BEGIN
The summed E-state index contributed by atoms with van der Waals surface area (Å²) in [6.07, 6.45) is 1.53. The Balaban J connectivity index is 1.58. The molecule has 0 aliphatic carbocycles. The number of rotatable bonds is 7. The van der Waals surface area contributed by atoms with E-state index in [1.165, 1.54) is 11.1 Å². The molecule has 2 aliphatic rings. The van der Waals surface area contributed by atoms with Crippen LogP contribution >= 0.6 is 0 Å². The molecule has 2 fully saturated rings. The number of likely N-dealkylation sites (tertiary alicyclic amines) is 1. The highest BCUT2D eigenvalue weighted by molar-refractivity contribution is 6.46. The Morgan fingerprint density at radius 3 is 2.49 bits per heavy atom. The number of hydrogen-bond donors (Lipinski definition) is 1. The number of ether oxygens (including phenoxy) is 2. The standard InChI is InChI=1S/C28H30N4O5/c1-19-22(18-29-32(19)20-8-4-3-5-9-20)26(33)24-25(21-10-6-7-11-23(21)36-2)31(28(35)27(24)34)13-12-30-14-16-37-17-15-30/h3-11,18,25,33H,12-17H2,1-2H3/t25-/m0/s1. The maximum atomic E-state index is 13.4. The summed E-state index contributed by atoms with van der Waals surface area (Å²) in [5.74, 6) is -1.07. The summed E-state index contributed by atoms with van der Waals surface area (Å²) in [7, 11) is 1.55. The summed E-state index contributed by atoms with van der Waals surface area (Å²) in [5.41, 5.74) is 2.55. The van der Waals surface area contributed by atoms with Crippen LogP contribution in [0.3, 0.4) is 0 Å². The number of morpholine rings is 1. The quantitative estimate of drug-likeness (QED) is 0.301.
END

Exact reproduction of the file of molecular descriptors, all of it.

The summed E-state index contributed by atoms with van der Waals surface area (Å²) in [6.07, 6.45) is 1.53. The Balaban J connectivity index is 1.58. The molecule has 0 aliphatic carbocycles. The number of rotatable bonds is 7. The van der Waals surface area contributed by atoms with E-state index in [1.165, 1.54) is 11.1 Å². The molecule has 2 aliphatic rings. The van der Waals surface area contributed by atoms with Crippen LogP contribution >= 0.6 is 0 Å². The molecule has 2 fully saturated rings. The number of likely N-dealkylation sites (tertiary alicyclic amines) is 1. The highest BCUT2D eigenvalue weighted by molar-refractivity contribution is 6.46. The Morgan fingerprint density at radius 3 is 2.49 bits per heavy atom. The number of hydrogen-bond donors (Lipinski definition) is 1. The number of ether oxygens (including phenoxy) is 2. The standard InChI is InChI=1S/C28H30N4O5/c1-19-22(18-29-32(19)20-8-4-3-5-9-20)26(33)24-25(21-10-6-7-11-23(21)36-2)31(28(35)27(24)34)13-12-30-14-16-37-17-15-30/h3-11,18,25,33H,12-17H2,1-2H3/t25-/m0/s1. The maximum atomic E-state index is 13.4. The summed E-state index contributed by atoms with van der Waals surface area (Å²) in [5.74, 6) is -1.07. The summed E-state index contributed by atoms with van der Waals surface area (Å²) in [7, 11) is 1.55. The summed E-state index contributed by atoms with van der Waals surface area (Å²) in [5.41, 5.74) is 2.55. The van der Waals surface area contributed by atoms with Crippen LogP contribution in [0.3, 0.4) is 0 Å². The number of morpholine rings is 1. The quantitative estimate of drug-likeness (QED) is 0.301.